Thursday, May 18, 2006

National Identity

I have to admit that before I went to Poland last week, I had not given much thought to Polish history or culture. There are many Polish immigrants in our area and the German comments on the number of Polish national soccer jerseys that the students wear to school. The German does not approve of this form of showy nationalism. He is German and thus, for him, Nationalism is as bad as putting ketchup on your schniztel (seriously, don't do it, they will kick you out of the country).

During my trip, I kept thinking that Poland is something of an enigma and perpetually stuck at the crossroads of history. Twice the country was wiped off the map by invaders who did not believe that Polish boarders should be honored. It was a country continuously sacrificed to the appetites of empire. This history could lead to an inferiority complex. But I quickly realized that the Polish will have none of that.

In fact, I observed a healthy sense of Polish identity and pride in their country. What I did not realize, was that I was traveling to the heart of this pride: Krakow and Wawel Castle and Cathedral.

Beginning in 1038 (a really long time ago!), Wawel Hill was the residence of Polish kings. A Gothic castle was built in the 1300s. Although destroyed by fire in 1499, the castle was restored and rebuilt, this time in the Italian style. When the capital of Poland and royal residence was moved to Warsaw in 1609, it pissed off many Krakow natives. In fact, I got a sense from a few tour guides that Krakow does not care for Warsaw much. The castle was sacked in the Swedish invasion of 1665, and burned by Swedish soldiers in 1702. See - never trust a Swede (just kidding!).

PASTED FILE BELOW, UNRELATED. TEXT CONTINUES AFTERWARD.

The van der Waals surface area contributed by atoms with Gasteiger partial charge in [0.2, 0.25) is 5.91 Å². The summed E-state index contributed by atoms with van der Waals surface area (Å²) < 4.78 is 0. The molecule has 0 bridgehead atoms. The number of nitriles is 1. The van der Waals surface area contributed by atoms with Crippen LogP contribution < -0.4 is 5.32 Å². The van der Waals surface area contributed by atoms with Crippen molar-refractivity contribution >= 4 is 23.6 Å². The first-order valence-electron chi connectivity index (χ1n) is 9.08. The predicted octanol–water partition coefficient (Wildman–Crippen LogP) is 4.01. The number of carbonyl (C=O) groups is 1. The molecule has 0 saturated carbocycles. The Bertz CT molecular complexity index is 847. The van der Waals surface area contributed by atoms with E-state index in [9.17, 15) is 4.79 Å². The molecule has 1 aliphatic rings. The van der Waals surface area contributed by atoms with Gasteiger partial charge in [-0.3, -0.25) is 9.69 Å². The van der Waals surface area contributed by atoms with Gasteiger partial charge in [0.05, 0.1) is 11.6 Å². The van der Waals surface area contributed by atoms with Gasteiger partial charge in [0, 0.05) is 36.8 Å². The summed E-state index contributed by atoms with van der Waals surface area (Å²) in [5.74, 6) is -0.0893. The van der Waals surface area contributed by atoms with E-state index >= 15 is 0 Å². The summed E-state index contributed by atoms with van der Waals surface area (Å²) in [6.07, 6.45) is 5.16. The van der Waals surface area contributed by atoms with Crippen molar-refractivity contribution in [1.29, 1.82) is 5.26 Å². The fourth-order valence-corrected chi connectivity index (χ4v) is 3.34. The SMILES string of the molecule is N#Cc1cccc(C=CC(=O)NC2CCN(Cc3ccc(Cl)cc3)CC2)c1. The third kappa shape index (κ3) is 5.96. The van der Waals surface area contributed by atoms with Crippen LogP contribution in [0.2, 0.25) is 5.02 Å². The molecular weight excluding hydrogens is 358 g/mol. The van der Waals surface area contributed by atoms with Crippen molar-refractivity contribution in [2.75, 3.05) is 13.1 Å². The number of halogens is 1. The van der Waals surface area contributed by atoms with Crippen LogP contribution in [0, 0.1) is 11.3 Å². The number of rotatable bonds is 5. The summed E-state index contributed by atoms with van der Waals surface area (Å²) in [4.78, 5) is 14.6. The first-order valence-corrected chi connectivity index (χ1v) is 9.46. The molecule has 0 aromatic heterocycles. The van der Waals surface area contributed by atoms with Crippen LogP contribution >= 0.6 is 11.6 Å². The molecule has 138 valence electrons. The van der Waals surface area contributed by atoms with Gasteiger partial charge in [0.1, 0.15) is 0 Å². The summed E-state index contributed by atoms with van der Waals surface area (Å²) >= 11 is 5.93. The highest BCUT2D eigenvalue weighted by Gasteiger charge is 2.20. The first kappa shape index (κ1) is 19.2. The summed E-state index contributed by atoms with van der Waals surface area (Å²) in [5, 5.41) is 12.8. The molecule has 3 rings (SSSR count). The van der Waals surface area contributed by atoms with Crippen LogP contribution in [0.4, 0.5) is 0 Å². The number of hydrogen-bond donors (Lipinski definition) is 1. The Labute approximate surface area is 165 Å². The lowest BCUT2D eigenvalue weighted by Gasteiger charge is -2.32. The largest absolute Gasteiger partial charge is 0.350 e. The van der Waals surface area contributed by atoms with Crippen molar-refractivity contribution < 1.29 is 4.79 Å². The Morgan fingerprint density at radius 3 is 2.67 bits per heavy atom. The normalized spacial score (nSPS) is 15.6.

Over the next 200 years, the castle went through a yo-yo period of restoration and invasion, as it was occupied by Prussians and Austrians. The castle became a museum in 1945 and is well worth a visit. I especially enjoyed the stamped leather walls. I wanted Ch-ard to distract the dozent so that I could touch the walls, but was paranoid that some alarm a la Mission Impossible would go off. As I toured the castle I pretended to be a Polish princess being forced to marry an evil man. Ch-ard carried my train.

We were not the only visitors to the castle. The grounds were covered with groups of school children, about 9 to 13 years old from the look of them. Looking at their bright faces and inquisitive eyes, I can only imagine that the guides were spinning fabulous tails about the greatness of Poland and the Polish kings.

This idea was reinforced when we went into Wawel Cathedral, which is next door to the castle. The cathedral is filled with royal tombs and is the site of Father Karol Woytyla's (Pope John Paul II) first mass as a priest. The ornate tomb of St. Stanislaw, the patron saint of Poland, lies within the cathedral. I watched as the tour guide told the small children about the tomb. When she asked a question, ten tiny arms flew in the air, eager to share their knowledge of their Polish heritage.

I was completely fascinated by these groups of children. At this young age they are being taught what it means to be Polish. Is that a bad thing? I think not. A country has finally secured its boarders, defeated an oppressive communist regime and is attempting to establish its identity. And the thing is, the EXACT same thing happens in the U.S. The children instantly transported me back to my childhood field trips. Seriously, we visited Fort Sumter like four time when I was in elementary school.

Polish national identity remains interesting for me. After partion, war, and communism, a new factor may influence its development: The EU. How can we reconcile our national identities with an overarching European identity? Some people do not think that it is possible, and that there is no such thing as a European identity. But that, dear reader, is a topic for another blog.


Anonymous said...


Aren't boarders usually illegal as in "illegal boarders". I believe you mean to use the word "borders". Sorry to nitpick.

Mike B said...

For a people who have been kicked around throughout history, I found the Poles to be very warm, kind, and generous when I visited. In fact, one of my best interns was a nice girl from a village near Krakow, and her family sent along sausages and vodka and an invitation to visit and their way of thanking me for hiring their daughter.

Anonymous said...

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Ringtones mit Bruno, - Uber Techno, Ja!

- Said in my finest German accent....